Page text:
Documenting Experiments! (OR: Look, I’ve made things!)

A few days ago, I was ready and set to act on my big Blog Resolution Challenge with a post about my art history homework RE: manifestos, but I scrapped it upon the realization that writing about shit like manifestos is probably why I’m too scared to blog in the first place. Do I really and truly have to always sound smart? I’m not going to lie to you: I usually need manifestos explained to me! Have you read Tristan Tzara? He’d adore it if I said that reading his writing is like frolicking through piles of shit up to your hips! It is just weird and bizarre and although I love it, I don’t necessarily have the extracurricular energy to write about it. It was something about WHY DON’T WE HAVE MANIFESTOS ANYMORE? IS IT BECAUSE THERE IS NO DEFINITIVE FORCE IN OUR WORLD? I SURE AS HELL KNOW I’M TOO INDECISIVE TO HAVE ONE, BLAH BLAH BLAH. Yeah, it was all in caps, too. Whoosh.

However, I do have much more entertaining blog posts that aren’t about the cerebral ow ow my brain is hurting when I think about this kind of subject matter. I’m finally learning how to use a sketchbook the way that I like and need to do so and after a few solid weeks at class, I’m really starting to get back into the swing of studio-shaped things! Today’s post is brought to you by experimenting with my camera RE: the best way to shoot your body of work for documentation. Naturally, these suckers are hardly definitive examples of my work; rather, this is part Let the Painter Play With Aperture and part Oh Hey Internet, Look at This! Which, by the way, I hope you do — I have three works that I’ve made in the past six months behind that “Read More” link, ok? That’s more than I usually post EVER!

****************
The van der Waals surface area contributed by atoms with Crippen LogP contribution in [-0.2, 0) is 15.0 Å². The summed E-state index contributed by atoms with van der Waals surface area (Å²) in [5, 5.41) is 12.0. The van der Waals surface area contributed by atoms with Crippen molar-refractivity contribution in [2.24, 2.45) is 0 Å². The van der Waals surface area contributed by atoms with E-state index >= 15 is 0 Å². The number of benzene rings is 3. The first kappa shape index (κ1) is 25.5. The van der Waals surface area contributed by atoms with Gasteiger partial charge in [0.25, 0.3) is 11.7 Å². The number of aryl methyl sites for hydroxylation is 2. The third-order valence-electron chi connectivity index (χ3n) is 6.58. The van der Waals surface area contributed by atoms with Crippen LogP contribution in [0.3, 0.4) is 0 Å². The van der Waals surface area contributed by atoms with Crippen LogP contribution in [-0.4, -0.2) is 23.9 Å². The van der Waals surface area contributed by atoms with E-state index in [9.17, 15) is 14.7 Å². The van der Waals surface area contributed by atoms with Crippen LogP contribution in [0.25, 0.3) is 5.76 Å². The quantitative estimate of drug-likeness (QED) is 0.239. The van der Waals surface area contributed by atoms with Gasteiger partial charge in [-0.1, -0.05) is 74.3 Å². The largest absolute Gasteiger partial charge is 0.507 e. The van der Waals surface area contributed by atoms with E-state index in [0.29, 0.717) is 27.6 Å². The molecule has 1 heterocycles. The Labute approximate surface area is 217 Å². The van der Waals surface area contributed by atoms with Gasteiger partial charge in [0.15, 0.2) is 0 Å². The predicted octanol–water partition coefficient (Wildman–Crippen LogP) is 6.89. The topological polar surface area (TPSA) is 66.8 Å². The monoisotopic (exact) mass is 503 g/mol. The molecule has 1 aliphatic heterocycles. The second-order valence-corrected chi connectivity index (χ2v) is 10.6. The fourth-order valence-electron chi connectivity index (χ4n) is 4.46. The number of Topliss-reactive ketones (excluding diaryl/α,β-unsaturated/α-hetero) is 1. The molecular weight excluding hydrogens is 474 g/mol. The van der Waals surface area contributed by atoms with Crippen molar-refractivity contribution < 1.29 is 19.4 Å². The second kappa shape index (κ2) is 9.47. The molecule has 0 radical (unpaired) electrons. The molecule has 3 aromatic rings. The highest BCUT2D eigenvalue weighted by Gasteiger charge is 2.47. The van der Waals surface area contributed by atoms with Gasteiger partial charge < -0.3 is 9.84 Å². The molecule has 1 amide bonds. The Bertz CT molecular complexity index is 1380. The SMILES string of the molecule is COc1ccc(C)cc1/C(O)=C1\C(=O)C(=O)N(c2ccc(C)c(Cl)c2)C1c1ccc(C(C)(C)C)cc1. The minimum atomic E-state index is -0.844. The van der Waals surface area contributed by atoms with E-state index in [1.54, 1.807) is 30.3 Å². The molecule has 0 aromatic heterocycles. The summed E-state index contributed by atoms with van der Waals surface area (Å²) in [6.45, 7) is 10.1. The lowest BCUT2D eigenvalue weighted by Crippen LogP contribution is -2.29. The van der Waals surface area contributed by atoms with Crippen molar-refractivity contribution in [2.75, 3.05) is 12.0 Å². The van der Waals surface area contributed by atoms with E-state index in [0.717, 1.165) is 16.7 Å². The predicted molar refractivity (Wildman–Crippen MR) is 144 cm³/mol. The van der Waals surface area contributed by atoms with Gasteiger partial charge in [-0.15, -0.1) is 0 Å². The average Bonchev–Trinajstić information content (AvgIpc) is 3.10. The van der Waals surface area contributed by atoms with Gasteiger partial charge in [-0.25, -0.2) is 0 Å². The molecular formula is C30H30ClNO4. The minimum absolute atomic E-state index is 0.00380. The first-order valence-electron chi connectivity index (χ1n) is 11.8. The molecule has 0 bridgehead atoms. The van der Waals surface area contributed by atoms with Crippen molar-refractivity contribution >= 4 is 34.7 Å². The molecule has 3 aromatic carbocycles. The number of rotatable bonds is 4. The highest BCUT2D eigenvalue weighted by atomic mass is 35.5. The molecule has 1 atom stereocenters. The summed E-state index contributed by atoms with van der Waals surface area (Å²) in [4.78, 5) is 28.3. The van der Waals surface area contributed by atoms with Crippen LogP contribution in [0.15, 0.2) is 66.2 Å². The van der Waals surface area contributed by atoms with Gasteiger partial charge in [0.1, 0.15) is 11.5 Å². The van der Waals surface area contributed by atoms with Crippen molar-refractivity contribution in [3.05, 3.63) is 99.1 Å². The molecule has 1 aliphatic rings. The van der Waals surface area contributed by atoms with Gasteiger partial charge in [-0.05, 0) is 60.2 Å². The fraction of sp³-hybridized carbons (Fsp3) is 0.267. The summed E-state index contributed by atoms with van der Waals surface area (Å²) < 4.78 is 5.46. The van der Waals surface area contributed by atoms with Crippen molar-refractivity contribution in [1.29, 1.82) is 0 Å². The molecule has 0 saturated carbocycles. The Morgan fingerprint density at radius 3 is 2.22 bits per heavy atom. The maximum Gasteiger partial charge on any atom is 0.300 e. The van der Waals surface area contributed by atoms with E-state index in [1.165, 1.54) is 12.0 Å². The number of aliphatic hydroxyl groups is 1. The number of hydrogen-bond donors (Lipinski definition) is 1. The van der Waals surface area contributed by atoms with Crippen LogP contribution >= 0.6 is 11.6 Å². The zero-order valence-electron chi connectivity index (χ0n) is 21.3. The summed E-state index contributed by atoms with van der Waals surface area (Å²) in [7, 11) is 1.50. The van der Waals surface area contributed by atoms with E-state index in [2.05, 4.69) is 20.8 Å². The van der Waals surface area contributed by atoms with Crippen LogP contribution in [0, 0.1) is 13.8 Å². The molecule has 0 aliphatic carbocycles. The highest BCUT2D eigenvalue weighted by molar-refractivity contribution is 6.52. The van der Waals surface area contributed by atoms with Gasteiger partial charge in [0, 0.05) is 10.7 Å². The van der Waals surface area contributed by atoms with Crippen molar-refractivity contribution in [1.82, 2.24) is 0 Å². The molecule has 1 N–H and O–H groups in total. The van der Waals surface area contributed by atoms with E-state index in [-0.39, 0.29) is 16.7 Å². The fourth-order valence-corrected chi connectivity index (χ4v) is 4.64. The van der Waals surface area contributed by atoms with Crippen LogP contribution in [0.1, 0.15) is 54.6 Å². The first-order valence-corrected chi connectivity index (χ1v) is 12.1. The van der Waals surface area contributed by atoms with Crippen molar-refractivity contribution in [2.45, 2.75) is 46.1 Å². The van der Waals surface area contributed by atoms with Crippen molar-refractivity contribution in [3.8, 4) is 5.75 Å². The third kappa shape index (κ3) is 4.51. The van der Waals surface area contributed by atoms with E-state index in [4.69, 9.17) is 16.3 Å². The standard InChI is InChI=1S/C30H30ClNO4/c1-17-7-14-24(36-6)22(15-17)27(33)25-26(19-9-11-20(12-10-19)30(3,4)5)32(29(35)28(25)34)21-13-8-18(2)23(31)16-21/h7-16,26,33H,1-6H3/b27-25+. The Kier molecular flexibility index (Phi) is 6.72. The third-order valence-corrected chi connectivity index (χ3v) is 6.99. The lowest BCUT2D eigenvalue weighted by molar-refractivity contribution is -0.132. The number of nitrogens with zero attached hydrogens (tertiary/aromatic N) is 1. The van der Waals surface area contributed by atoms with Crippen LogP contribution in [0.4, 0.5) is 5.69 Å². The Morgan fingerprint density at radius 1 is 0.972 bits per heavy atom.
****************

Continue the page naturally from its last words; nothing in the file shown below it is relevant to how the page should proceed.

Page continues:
Exhibit A

Exhibit A

Although this is a no no for the portfolio, I really like the idea of displaying my art in the context which it should be shown on this blog. This is my most successful still life from last semester — successful enough that I allowed my mother to candy onto it and place it on the mantle. I like making the frames on my stretcher canvases really deep — 2″ please, thanks ever. Showing how I display this particular piece illustrates that my paintings are as much 3-D objects as they are 2-D, which is great for e-discussion as it tells a story of an art object much more clearly than it would by just showing the image.

Exhibit B

Exhibit B

… but, as you can see, this sometimes comes back to bite you in the butt. This poor painting is an example of what I wouldn’t do for either my portfolio or my blog on a normal basis. This tiny abstract (my very first!) is presently leaning on my desk downstairs in my studio and it’s obvious from the color of the lighting to the shadow in the corner that it was taken in a basement without much thought to the circumstances. It was cropped because the background was unforgivably busy; I wanted to make this a NO NO picture, not something that makes your eyes bleed. One day, I’m going to make reparations to this tiny painting (which I actually like, thanks!) by photographing it properly — but until then, tsk tsk tsk. Also: I don’t understand abstracts even when I paint them. HOW PATHETIC IS THAT?

Exhibit C

Exhibit C

If not for the wee size (and I will probably resave it from my card, to be honest), this would be perfect for the land of documentation! True colors, not blurry, and cropped perfectly! This is also my second abstract painting ever; I also do not get it. BUT, friends, just know: it was really fun to make.

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